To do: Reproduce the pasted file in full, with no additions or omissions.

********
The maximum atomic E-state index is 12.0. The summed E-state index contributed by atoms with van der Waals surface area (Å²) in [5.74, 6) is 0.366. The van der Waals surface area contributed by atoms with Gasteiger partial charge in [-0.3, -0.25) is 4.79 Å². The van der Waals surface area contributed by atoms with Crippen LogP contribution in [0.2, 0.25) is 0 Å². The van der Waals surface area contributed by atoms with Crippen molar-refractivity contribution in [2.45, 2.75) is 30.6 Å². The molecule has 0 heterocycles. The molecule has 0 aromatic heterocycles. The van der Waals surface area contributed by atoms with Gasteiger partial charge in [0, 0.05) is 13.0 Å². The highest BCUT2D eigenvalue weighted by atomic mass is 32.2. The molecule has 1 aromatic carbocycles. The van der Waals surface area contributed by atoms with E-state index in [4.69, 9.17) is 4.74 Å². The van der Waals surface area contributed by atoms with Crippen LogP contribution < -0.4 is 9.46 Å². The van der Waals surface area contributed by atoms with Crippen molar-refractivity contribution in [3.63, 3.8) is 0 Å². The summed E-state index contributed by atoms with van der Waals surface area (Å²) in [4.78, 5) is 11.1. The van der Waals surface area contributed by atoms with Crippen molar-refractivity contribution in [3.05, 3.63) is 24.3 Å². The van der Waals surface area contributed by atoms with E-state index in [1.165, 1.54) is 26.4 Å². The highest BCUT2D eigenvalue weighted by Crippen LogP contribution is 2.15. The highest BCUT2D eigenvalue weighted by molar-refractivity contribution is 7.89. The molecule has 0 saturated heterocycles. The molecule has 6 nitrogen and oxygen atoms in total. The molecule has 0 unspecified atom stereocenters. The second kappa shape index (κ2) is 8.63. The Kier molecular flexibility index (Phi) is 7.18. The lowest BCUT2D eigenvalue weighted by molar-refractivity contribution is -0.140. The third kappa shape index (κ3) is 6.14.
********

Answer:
The maximum atomic E-state index is 12.0. The summed E-state index contributed by atoms with van der Waals surface area (Å²) in [5.74, 6) is 0.366. The van der Waals surface area contributed by atoms with Gasteiger partial charge in [-0.3, -0.25) is 4.79 Å². The van der Waals surface area contributed by atoms with Crippen LogP contribution in [0.2, 0.25) is 0 Å². The van der Waals surface area contributed by atoms with Crippen molar-refractivity contribution in [2.45, 2.75) is 30.6 Å². The molecule has 0 heterocycles. The molecule has 0 aromatic heterocycles. The van der Waals surface area contributed by atoms with Gasteiger partial charge in [0, 0.05) is 13.0 Å². The highest BCUT2D eigenvalue weighted by atomic mass is 32.2. The molecule has 1 aromatic carbocycles. The van der Waals surface area contributed by atoms with E-state index in [4.69, 9.17) is 4.74 Å². The van der Waals surface area contributed by atoms with Crippen LogP contribution < -0.4 is 9.46 Å². The van der Waals surface area contributed by atoms with Crippen molar-refractivity contribution in [3.63, 3.8) is 0 Å². The summed E-state index contributed by atoms with van der Waals surface area (Å²) in [4.78, 5) is 11.1. The van der Waals surface area contributed by atoms with Crippen molar-refractivity contribution in [3.05, 3.63) is 24.3 Å². The van der Waals surface area contributed by atoms with E-state index in [1.165, 1.54) is 26.4 Å². The highest BCUT2D eigenvalue weighted by Crippen LogP contribution is 2.15. The highest BCUT2D eigenvalue weighted by molar-refractivity contribution is 7.89. The molecule has 0 saturated heterocycles. The molecule has 6 nitrogen and oxygen atoms in total. The molecule has 0 unspecified atom stereocenters. The second kappa shape index (κ2) is 8.63. The Kier molecular flexibility index (Phi) is 7.18. The lowest BCUT2D eigenvalue weighted by molar-refractivity contribution is -0.140. The third kappa shape index (κ3) is 6.14.